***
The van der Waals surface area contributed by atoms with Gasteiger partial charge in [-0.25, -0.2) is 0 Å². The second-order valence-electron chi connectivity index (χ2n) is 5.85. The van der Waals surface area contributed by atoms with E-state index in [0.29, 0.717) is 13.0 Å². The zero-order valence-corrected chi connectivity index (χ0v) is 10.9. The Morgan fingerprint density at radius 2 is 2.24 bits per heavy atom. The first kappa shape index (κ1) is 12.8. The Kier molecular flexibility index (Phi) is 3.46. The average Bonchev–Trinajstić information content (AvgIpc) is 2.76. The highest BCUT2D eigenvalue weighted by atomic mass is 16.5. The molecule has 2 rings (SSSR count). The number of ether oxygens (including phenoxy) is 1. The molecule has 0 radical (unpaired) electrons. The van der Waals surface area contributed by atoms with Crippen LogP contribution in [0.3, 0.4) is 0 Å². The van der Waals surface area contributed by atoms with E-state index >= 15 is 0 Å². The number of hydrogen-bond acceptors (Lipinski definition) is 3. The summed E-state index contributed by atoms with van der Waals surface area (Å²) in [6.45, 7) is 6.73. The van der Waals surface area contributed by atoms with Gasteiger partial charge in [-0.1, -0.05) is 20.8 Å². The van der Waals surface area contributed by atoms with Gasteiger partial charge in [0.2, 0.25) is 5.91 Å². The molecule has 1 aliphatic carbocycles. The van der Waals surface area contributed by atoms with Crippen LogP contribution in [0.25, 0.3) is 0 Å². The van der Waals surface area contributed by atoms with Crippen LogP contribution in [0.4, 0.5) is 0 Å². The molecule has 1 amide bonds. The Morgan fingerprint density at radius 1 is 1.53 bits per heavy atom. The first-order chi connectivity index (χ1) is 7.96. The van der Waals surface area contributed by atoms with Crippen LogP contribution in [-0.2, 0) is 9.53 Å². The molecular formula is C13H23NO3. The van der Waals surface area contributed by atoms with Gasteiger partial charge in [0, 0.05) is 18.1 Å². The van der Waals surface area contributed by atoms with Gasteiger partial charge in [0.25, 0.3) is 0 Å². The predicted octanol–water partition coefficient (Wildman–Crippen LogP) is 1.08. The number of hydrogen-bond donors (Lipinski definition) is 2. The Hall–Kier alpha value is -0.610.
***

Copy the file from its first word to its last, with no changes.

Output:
The van der Waals surface area contributed by atoms with Gasteiger partial charge in [-0.25, -0.2) is 0 Å². The second-order valence-electron chi connectivity index (χ2n) is 5.85. The van der Waals surface area contributed by atoms with E-state index in [0.29, 0.717) is 13.0 Å². The zero-order valence-corrected chi connectivity index (χ0v) is 10.9. The Morgan fingerprint density at radius 2 is 2.24 bits per heavy atom. The first kappa shape index (κ1) is 12.8. The Kier molecular flexibility index (Phi) is 3.46. The average Bonchev–Trinajstić information content (AvgIpc) is 2.76. The highest BCUT2D eigenvalue weighted by atomic mass is 16.5. The molecule has 2 rings (SSSR count). The number of ether oxygens (including phenoxy) is 1. The molecule has 0 radical (unpaired) electrons. The van der Waals surface area contributed by atoms with Crippen LogP contribution in [0.3, 0.4) is 0 Å². The van der Waals surface area contributed by atoms with E-state index >= 15 is 0 Å². The number of hydrogen-bond acceptors (Lipinski definition) is 3. The summed E-state index contributed by atoms with van der Waals surface area (Å²) in [6.45, 7) is 6.73. The van der Waals surface area contributed by atoms with Gasteiger partial charge in [-0.1, -0.05) is 20.8 Å². The van der Waals surface area contributed by atoms with Gasteiger partial charge in [0.2, 0.25) is 5.91 Å². The molecule has 1 aliphatic carbocycles. The van der Waals surface area contributed by atoms with Crippen LogP contribution in [0.25, 0.3) is 0 Å². The van der Waals surface area contributed by atoms with Crippen LogP contribution in [0.4, 0.5) is 0 Å². The molecule has 1 amide bonds. The Morgan fingerprint density at radius 1 is 1.53 bits per heavy atom. The first-order chi connectivity index (χ1) is 7.96. The van der Waals surface area contributed by atoms with Crippen LogP contribution in [-0.2, 0) is 9.53 Å². The molecular formula is C13H23NO3. The van der Waals surface area contributed by atoms with Gasteiger partial charge in [0, 0.05) is 18.1 Å². The van der Waals surface area contributed by atoms with Gasteiger partial charge in [0.25, 0.3) is 0 Å². The predicted octanol–water partition coefficient (Wildman–Crippen LogP) is 1.08. The number of hydrogen-bond donors (Lipinski definition) is 2. The Hall–Kier alpha value is -0.610.